Having more people being qualified with reputed and recognised qualifications is never a bad thing.

Pay back to Society

Since state sponsored / free higher education will continue into the future, we need to make sure that the people who get this benefit, then pay it back to society.  As graduates, if they work in the state sector or private sector, they serve the Sri Lankan public.  If however, after qualifying as a Doctor or an Engineer or whatever at the state’s expense, they then decide to migrate to some other country within 10 years, they should not be allowed to go unless they pay back to the State, whatever the money that was invested in them.  No payment = no immigration clearance stamp.


Doctors are an essential service

Personally, I think there are too many strikes and trade union actions going on in this country.  Yes, there are problems which need to be solved, but I don’t think it’s right to go on strike for everything.  The Doctors as an example, had a lot of sympathy from the general public but the fact that they went on strike over a schooling matter seems to have caused a backlash, and people were not impressed.

Stop taking the patients hostage.  The service of Doctors should be declared as an “essential service” and no strikes should be allowed.  Instead, they can work and resolve their issues via labour tribunals and the courts.  If they need to show their power, they can do so via work-to-rule.

More will be added as I think them up, but some of these may go a long way if they get implemented.  Let me know what you think, in the way of comments.


MSc programmes in IT from Kingston University, UK

ESOFT has introduced three new MSc programmes in IT, in collaboration with Kingston University, UK.

Kingston University is a well known name in Sri Lanka, as there are scores of Sri Lankan students who have gone to the UK and successfully read for and completed their degrees and post graduate degrees there.  As of 2013, Kingston University has been partnered with ESOFT Metro Campus which is Sri Lanka’s largest private sector higher education network.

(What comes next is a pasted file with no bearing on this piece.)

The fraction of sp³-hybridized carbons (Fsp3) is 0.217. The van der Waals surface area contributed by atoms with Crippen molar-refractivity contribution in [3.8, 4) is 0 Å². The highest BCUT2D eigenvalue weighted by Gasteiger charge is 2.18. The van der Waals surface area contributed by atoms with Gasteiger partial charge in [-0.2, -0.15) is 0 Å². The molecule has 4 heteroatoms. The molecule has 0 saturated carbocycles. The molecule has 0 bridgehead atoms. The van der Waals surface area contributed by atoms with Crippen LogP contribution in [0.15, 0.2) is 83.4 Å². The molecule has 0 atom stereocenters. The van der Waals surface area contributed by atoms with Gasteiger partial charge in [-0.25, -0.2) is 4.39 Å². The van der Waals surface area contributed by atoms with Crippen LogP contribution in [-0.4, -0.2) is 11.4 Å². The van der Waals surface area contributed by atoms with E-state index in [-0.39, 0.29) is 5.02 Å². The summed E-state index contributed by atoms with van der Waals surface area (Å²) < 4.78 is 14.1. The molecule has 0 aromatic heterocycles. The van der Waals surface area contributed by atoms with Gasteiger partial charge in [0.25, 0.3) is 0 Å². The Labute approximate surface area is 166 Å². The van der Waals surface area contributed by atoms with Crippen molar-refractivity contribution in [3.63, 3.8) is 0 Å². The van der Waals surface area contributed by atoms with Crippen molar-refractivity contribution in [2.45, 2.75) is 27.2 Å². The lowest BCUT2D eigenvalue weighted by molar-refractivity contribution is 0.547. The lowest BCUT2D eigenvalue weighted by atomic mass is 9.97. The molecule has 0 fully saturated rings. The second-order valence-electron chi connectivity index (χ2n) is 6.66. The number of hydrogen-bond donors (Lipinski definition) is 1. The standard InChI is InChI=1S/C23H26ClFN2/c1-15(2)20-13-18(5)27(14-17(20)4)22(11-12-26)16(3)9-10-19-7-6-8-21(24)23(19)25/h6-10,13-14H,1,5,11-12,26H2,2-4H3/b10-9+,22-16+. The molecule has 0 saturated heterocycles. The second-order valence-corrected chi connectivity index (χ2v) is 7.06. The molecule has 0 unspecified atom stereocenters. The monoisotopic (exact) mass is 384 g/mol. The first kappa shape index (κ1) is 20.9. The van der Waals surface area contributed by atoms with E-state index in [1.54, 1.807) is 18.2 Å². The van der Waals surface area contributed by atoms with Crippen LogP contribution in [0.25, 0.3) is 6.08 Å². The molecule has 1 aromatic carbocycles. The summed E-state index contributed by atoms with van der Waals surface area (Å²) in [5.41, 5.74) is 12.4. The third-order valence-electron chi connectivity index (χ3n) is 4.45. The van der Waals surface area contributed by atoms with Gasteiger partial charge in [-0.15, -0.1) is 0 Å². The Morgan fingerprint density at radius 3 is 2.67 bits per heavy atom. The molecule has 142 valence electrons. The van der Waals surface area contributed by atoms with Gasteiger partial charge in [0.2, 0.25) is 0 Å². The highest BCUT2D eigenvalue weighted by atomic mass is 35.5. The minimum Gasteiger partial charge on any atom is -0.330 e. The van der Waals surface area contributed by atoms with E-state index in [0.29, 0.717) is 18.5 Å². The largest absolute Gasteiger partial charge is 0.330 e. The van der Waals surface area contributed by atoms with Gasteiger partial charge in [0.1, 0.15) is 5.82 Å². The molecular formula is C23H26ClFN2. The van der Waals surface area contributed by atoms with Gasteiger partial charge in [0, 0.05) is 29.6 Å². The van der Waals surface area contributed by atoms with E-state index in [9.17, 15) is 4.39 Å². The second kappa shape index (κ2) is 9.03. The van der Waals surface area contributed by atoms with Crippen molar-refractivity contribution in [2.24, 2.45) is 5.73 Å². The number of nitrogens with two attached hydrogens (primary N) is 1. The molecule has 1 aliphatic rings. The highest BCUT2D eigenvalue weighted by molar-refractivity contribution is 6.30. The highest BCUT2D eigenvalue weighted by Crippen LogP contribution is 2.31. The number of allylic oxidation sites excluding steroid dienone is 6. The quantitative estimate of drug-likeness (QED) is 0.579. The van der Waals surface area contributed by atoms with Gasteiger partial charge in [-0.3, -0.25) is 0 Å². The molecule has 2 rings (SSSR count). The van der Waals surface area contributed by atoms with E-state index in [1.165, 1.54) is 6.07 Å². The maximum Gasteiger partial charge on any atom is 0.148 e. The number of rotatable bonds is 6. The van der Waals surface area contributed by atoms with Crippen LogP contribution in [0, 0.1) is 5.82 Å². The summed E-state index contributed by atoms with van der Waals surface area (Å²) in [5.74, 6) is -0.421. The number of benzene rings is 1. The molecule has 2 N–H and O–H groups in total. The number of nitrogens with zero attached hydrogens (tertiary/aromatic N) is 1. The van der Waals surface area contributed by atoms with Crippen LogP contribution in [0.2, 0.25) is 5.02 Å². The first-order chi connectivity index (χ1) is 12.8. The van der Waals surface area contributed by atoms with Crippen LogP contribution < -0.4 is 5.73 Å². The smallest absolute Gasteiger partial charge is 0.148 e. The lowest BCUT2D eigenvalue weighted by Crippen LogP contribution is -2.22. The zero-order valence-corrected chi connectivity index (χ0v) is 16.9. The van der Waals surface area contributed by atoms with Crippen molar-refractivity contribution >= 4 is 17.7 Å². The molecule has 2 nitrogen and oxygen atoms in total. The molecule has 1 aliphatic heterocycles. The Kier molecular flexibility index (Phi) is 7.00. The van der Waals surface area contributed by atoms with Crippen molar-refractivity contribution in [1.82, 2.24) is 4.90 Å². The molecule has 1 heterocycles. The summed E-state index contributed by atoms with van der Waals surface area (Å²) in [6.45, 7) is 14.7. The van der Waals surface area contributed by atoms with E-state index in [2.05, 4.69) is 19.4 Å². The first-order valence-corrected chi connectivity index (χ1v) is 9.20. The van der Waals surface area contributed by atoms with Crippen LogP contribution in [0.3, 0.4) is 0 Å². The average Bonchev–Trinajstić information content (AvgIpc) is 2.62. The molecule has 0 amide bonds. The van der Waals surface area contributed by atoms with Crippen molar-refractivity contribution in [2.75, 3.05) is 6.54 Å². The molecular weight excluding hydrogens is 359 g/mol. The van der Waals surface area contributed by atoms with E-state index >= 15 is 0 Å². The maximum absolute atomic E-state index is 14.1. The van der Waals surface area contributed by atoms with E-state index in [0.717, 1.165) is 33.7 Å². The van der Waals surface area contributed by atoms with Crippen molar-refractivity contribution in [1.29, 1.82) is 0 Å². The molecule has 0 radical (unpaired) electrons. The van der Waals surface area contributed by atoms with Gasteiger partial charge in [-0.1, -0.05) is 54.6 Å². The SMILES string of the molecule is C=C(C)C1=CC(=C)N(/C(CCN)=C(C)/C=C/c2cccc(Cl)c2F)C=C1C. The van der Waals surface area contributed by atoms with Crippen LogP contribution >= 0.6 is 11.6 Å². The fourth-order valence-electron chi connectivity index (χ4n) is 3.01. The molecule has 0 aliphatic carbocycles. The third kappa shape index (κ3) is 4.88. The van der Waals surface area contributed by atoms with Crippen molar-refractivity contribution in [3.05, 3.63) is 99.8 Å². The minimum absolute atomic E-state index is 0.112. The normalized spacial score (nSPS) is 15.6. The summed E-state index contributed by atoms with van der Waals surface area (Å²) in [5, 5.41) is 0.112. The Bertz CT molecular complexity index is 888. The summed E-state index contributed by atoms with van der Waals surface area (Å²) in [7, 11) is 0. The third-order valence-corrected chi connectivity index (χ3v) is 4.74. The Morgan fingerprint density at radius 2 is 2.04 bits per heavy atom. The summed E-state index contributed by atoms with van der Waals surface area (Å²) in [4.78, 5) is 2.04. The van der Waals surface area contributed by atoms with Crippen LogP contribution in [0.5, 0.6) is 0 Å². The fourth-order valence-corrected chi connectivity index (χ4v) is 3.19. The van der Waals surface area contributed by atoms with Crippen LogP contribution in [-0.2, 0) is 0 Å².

Kingston is a top ranked University in the UK.  Kingston University has been named one of the world’s top young universities by sector-leading publication Times Higher Education (THE) for 2016.  Its newly released “150 Under 50″ listing ranked universities established during the past half century on a range of measures, including teaching, research, citations, international outlook and industry income.  Kingston University has also been named one of the world’s top 150 most international institutions by THE for 2016.  They have also been rated among the top 15 percent of institutions in the globe in the prestigious QS World University Rankings of 2015.

Kingston has a 116 year history, and comprises of 5 faculties over 4 campuses with close to 20,000 students selecting it as their higher education partner each year

ESOFT is also an award winning institution, where they have been awarded as a Gold Partner by BCS in the large scale partner sector. This is an addition to being recognised as Sri Lanka’s only Accredited Course Provider for the BCS Higher Education Qualification. ESOFT was also recognised by Pearson Edexcel as their fastest growing partner and also as their gold partner for being one of the largest partners in Sri Lanka.  ESOFT students have also performed well and brought local and international recognition including dozens of World Prizes.

Under this partnership, ESOFT is offering three MSc programmes which are delivered 100% locally. These include:

  • MSc in Information Technology and Strategic Innovation
  • MSc in Software Engineering
  • MSc in Network and Information Security.

A total of 40 students will be selected per stream and selection into the programmes will be purely on merit and based on an evaluation process which includes having to face an interview. Those with accepted and recognised academic and professional qualifications are eligible to apply along with the relevant professional experience.

The partnership between Kingston University and ESOFT Metro Campus is special due to the following factors

  1. Recognised qualifications from a reputed university are made affordable to local students.
  2. The qualification that successful candidates received will be the same qualification that a student in the UK receives. It is the same internal qualification, and NOT a locally designed MSc.
  3. This allows students to obtain full credit transfers, if they wish to have an international exposure
  4. Those interested in graduating in the UK may attend the graduation there or graduate locally.

The study schedule has been prepared by taking the busy lifestyle of our professionals into consideration. The MSc can be completed within one year including the dissertation. There is also the option of completing the learning components in the first year and the dissertation in the second year, with no additional fees.

There are two intakes per year, and this call for applications is for the January 2017 intake, where classes would be available either as a weekday option or as a weekend option.

Scholarships on offer